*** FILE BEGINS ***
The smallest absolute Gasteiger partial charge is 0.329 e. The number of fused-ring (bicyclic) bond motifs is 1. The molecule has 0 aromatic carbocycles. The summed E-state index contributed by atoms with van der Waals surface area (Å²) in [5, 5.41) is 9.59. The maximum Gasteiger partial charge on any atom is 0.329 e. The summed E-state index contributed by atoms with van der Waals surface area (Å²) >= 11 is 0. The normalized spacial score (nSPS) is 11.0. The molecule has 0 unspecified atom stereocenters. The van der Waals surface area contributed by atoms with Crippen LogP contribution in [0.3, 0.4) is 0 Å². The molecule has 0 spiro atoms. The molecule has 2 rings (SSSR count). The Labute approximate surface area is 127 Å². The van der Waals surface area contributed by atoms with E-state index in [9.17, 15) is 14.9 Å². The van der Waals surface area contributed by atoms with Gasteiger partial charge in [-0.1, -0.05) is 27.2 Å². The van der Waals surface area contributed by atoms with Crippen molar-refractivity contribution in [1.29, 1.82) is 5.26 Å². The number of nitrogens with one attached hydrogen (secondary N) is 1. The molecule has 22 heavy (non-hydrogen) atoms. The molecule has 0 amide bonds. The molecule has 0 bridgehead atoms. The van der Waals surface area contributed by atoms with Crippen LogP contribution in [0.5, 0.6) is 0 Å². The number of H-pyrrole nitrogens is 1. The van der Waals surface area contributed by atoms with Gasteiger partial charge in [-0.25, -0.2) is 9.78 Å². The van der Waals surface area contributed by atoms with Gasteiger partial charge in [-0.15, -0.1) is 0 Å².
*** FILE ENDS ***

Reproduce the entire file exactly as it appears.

The smallest absolute Gasteiger partial charge is 0.329 e. The number of fused-ring (bicyclic) bond motifs is 1. The molecule has 0 aromatic carbocycles. The summed E-state index contributed by atoms with van der Waals surface area (Å²) in [5, 5.41) is 9.59. The maximum Gasteiger partial charge on any atom is 0.329 e. The summed E-state index contributed by atoms with van der Waals surface area (Å²) >= 11 is 0. The normalized spacial score (nSPS) is 11.0. The molecule has 0 unspecified atom stereocenters. The van der Waals surface area contributed by atoms with Crippen LogP contribution in [0.3, 0.4) is 0 Å². The molecule has 0 spiro atoms. The molecule has 2 rings (SSSR count). The Labute approximate surface area is 127 Å². The van der Waals surface area contributed by atoms with E-state index in [9.17, 15) is 14.9 Å². The van der Waals surface area contributed by atoms with Gasteiger partial charge in [-0.1, -0.05) is 27.2 Å². The van der Waals surface area contributed by atoms with Crippen molar-refractivity contribution in [1.29, 1.82) is 5.26 Å². The number of nitrogens with one attached hydrogen (secondary N) is 1. The molecule has 22 heavy (non-hydrogen) atoms. The molecule has 0 amide bonds. The molecule has 0 bridgehead atoms. The van der Waals surface area contributed by atoms with Crippen LogP contribution in [0.5, 0.6) is 0 Å². The number of H-pyrrole nitrogens is 1. The van der Waals surface area contributed by atoms with Gasteiger partial charge in [-0.25, -0.2) is 9.78 Å². The van der Waals surface area contributed by atoms with Gasteiger partial charge in [-0.15, -0.1) is 0 Å².